application in humans since there are fundamental differences between humans and rodents in the

regulation of the endocrine system.

Reproductive toxicity

Animal studies in rats and rabbits showed no evidence for embryotoxic or teratogenic effects. The

prolactin inhibiting effect led to a decrease of milk production in rats, which was associated with an

increased loss of rat pups. Possible post-natal effects of exposure during fetal development (2nd and 3rd

trimester) and effects on female fertility are not sufficiently investigated.

6. Pharmaceutical particulars

6.1 List of excipients

Silica, colloidal anhydrous; magnesium stearate; methylhydroxypropylcellulose; maize starch; cellulose,

microcrystalline; lactose.

6.2 Incompatibilities

Not applicable

6.3 Shelf life

The shelf life is 5 years. The expiry date is printed on the box. On the blister the expiry date is marked

with the letters EXP.

6.4 Special precautions for storage

The expiry date refers to original unopened boxes, which were stored below 25°C. No special warning

with respect to light sensitivity or humidity is necessary because the tablets are protected by the

packaging.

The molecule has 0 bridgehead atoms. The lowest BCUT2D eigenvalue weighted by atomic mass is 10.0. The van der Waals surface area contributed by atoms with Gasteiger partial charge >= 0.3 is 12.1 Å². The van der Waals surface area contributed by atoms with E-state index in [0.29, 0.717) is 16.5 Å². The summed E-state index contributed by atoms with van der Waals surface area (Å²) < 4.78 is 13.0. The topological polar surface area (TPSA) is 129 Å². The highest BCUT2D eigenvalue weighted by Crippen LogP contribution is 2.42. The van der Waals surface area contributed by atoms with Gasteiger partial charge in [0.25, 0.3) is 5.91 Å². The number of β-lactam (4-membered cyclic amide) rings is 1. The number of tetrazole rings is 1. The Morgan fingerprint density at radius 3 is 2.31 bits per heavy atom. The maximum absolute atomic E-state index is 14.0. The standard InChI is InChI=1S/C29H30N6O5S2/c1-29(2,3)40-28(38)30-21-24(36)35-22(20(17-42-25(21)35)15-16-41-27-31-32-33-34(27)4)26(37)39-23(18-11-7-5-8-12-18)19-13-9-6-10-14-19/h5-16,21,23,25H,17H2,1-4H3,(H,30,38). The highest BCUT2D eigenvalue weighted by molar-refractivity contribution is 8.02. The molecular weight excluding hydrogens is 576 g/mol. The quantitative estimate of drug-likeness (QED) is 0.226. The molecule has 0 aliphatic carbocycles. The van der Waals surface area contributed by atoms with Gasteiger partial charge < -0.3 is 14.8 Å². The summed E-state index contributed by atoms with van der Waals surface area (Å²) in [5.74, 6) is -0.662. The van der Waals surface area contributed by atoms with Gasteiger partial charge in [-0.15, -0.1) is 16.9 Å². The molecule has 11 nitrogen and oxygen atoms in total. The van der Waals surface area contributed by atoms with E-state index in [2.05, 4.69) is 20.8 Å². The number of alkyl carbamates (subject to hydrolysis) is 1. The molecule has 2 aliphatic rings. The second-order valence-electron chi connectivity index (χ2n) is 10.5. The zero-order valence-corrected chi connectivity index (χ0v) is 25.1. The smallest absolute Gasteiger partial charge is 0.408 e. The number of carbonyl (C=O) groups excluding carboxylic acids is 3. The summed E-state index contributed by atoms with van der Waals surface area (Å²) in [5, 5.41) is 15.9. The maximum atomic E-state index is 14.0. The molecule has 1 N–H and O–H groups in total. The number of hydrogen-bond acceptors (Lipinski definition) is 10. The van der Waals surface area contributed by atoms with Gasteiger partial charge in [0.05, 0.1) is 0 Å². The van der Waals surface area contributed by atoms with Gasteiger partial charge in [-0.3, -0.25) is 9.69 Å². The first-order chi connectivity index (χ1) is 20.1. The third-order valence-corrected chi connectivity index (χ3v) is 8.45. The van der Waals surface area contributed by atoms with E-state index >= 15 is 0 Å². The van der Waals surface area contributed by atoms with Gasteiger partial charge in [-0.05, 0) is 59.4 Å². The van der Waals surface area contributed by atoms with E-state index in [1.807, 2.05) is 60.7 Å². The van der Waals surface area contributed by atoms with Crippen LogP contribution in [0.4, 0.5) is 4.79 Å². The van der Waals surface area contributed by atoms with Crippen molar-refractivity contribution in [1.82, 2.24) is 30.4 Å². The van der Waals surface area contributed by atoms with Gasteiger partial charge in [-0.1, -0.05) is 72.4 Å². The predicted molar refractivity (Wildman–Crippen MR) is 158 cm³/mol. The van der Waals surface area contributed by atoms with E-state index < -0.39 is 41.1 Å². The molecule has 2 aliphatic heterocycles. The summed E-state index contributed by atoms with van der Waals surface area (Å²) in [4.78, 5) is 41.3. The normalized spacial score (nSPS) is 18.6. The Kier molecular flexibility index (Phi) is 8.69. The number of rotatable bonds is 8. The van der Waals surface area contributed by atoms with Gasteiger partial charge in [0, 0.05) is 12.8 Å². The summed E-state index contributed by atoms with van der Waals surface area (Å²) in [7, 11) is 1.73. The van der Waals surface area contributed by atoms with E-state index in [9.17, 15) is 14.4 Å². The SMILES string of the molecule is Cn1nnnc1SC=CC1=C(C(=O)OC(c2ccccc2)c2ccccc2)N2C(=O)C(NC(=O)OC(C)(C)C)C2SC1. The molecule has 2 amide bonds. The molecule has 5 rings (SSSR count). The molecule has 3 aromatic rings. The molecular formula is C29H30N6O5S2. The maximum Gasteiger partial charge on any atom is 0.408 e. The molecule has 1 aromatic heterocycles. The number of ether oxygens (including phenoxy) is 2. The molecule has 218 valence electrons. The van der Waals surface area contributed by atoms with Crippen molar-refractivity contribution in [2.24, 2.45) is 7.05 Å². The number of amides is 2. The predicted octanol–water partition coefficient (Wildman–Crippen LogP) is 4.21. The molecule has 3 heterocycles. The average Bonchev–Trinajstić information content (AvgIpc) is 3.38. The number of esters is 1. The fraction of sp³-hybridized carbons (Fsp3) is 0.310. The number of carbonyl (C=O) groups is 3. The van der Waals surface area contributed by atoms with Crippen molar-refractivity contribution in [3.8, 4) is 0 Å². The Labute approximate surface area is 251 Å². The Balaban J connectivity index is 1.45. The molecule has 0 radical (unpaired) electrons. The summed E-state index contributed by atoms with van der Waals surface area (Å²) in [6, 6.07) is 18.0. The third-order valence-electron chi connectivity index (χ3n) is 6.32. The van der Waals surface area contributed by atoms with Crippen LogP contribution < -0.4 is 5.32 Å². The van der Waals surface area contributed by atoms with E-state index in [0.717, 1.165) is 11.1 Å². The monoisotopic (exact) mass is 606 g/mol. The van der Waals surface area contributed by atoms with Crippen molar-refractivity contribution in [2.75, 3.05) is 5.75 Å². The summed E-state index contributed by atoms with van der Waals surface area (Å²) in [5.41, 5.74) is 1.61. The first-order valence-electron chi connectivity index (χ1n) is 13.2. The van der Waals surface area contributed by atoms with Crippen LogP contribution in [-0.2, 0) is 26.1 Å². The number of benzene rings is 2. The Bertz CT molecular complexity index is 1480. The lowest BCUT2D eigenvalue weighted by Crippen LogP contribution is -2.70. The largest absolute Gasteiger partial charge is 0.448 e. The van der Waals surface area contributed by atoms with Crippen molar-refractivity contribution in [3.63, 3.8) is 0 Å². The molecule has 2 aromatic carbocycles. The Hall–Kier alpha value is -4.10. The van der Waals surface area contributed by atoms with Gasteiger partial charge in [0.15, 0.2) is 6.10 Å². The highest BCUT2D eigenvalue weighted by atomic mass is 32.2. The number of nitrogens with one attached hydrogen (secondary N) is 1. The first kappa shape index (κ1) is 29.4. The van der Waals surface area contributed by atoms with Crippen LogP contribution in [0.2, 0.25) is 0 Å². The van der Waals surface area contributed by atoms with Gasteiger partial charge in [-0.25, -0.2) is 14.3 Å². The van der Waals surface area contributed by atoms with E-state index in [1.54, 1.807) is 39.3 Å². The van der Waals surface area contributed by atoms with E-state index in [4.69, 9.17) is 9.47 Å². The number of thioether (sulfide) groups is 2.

6.5 Nature and contents of container

The 75 micrograms tablets are in packs of 30 tablets (3 times 10 tablets) in aluminium blisters.

6.6 Special precautions for disposal and other handling

None

7. Marketing authorisation holder

Aspire Pharma Ltd

Unit 4 Rotherbrook Court

Bedford Road

Petersfield

Hampshire

GU32 3QG

United Kingdom

8. Marketing authorisation number(s)

PL 35533/0064

9. Date of first authorisation/renewal of the authorisation

December 2004

10. Date of revision of the text

28/09/2016

Company Contact Details

Aspire Pharma Ltd

Address

4 Rotherbrook Court, Bedford Road, Petersfield, Hampshire, GU32 3QG, UK

Telephone

+44 (0)1730 231148

Customer Care direct line

+44 (0)1730 231148

http://www.aspirepharma.co.uk

Medical Information Direct Line

+44 (0)1730 231148